Social networks linked to mental health issues make users dependent

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Social media was created to allow individuals to stay in touch with their friends and extended family who may live anywhere in the world.

Some people will use social media apps to network or find career opportunities, connect with like-minded people, and share their own thoughts, feelings and ideas online.

Recently, the news reported revelations about these social media companies that are now part of most people’s daily lives, and the results have been quite worrying. These companies don’t just promote their use, the platforms were designed to make users dependent on their products. These stories show me that social media companies are actually using the same business model that tobacco companies used years ago. They sit idly by and deny that their products pose any health risk to their users, while designing them to be as addictive as possible.

The use of social media has been linked to many mental health issues, ranging from the deterioration of the self-image of young women to the breakdown of families by promoting “clickbait” misinformation (their polite word for lies) which has completely overheated our current political environment. They make no effort to hold users or advertisers accountable for behaviors and misinformation that harm the general public.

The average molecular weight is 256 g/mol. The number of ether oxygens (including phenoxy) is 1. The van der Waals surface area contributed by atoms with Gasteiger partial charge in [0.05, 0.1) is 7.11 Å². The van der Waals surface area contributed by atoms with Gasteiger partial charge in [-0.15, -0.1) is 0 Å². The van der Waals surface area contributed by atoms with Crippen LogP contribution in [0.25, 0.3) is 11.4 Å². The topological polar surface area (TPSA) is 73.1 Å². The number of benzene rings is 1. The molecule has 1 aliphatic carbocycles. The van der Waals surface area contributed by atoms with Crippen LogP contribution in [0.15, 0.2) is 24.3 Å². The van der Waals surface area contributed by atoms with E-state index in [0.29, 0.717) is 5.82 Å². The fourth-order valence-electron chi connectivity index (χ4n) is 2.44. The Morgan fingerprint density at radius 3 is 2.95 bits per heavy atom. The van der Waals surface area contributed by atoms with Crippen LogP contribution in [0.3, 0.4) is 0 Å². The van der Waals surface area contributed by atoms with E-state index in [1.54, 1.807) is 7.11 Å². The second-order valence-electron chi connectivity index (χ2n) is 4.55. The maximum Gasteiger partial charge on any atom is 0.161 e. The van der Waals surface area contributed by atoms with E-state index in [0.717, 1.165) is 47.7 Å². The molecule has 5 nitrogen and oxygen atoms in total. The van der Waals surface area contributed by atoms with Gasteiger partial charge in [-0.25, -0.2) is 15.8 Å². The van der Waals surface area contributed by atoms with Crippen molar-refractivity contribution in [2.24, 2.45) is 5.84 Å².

Describing the number of ways clients have told me about problems caused by their use of social media is far beyond the scope of a brief column in a newspaper. Suffice it to say that interpersonal conflicts, self-esteem issues, and many compulsive behaviors that are all related or caused by the use of social media occur in a clinical setting almost every day.

I urge everyone to take a look at how they are using and what has been replaced by the use of social media. I think a lot of people spend way too much emotional energy trying to maintain their online personalities at the cost of interfering with their daily lives and relationships. Too many people have come to worry about how complete strangers might respond to any of their messages rather than worrying about what their spouse or children might have been going through that day.

Based on my experience with the difficulties people face with social media, I have come to the conclusion that the only solution, like smoking, is to simply stop using these products. Family photos can be shared by email, and now they can easily be sent by SMS. You can choose to speak directly to people. You can be a true friend, rather than “befriending” online. Life is quite complicated today, why add the burden of living a second life online, which is not real and only hinders the time and effort that would be better spent on our loved ones and ourselves.

Find activities and organizations that help you thrive in your community. Whether through faith, the arts, or a community organization, there are ways to connect with like-minded people and network professionally right here in your own backyard.

View the Watertown Area Family Resource Directory here www.humanserviceagency.org/NEPrevention/neprcwhy.html to find resources that may be of interest to you.

If you feel that you are experiencing any negative side effects from using social media, please contact us. We offer one-on-one counseling at the Human Service Agency or you can call 211, text 898-211 or visit www.helplinecenter.org/2-1-1/ to find additional help in your community.

Stephanie Traversie is Clinical Director at the Human Services Agency and a Registered Mental Health Therapist.


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